It sits stonily on the endlessly-held waves of rock out along the Columbia River, looking towards the south to a dustily beautiful, semi-desert horizon. A solid, sandy-colored, warm, and unexpected mansion, Maryhill is an oasis. It's certainly felt that way to me.
When I lived closer to there -- a mere 80 miles away in Hermiston, Oregon as opposed to the 110 miles away I am now in Portland (meaning IT'S NOT THAT MUCH FARTHER, as I remind myself) -- Maryhill was a good go-to day trip. On one genuinely obnoxious Saturday morning -- a sewage flood happened right outside my apartment, and my attempt to get some work done at the closed, empty office was interrupted in an annoying way -- I needed a change of scenery, some fresh air, some fresh sights. I did one of my day trips there. I felt refreshed. VERY refreshed.
Maryhill is an eccentric place built by an eccentric man. Sam Hill (Wikipedia page here) fell in love with the inner Pacific Northwest, and wanted to share it. So he learned how to build roads. As you do. The result, a century ago, was the Columbia River Highway, large portions of which are still around and functional. They were built well. (The Maryhill Loops Road was the first road Hill and his fellows built, to see if their techniques would work. It's still around and used for special events and car commercials.) Other plans changed: he built what what intended as a Quaker farming town on the river, and started building the Maryhill mansion itself as a residence, but the town didn't work out and the mansion was nowhere near being finished near the end of his life...so he decided to finish it as a museum. Which is why we have this amazing gift of a place, ever since it opened to the public in 1940.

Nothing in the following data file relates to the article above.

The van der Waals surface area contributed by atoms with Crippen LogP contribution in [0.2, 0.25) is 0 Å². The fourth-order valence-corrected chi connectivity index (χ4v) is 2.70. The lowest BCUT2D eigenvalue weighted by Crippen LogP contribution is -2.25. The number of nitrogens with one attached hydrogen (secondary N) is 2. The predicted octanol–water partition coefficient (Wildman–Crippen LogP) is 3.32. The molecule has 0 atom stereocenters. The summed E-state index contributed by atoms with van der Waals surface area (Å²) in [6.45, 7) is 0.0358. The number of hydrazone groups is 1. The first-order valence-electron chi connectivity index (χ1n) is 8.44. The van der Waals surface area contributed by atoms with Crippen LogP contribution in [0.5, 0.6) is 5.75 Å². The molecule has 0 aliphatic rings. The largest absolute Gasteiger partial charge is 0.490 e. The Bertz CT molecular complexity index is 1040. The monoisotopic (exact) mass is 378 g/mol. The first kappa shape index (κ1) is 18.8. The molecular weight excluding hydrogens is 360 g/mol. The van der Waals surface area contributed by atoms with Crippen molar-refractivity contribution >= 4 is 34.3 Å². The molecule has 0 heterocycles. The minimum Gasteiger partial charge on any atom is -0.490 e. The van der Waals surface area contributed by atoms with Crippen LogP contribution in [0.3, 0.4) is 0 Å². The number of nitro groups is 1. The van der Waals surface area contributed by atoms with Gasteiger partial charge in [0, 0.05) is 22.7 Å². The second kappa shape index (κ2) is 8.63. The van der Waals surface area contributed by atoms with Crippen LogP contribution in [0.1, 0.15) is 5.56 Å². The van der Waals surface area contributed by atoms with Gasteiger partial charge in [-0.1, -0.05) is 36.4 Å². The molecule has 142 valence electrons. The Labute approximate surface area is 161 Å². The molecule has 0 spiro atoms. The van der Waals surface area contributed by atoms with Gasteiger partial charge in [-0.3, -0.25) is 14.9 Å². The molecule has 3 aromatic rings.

Maryhill made the news, happily, with the completion of the first major expansion of the museum space. This was a large, complicated job, in an isolated area, built around a National Register of Historic Places edifice that can't and shouldn't be altered too much but which needed to work better as a museum (remember, it's a re-purposed house; a huge house, but still). And soon I hope to find a chance to see it. Get back there.
Heck, reading it described as a "fortress" makes me think Maryhill would be a good place to escape to in the event of zombie apocalypse. Yes, I'm still me.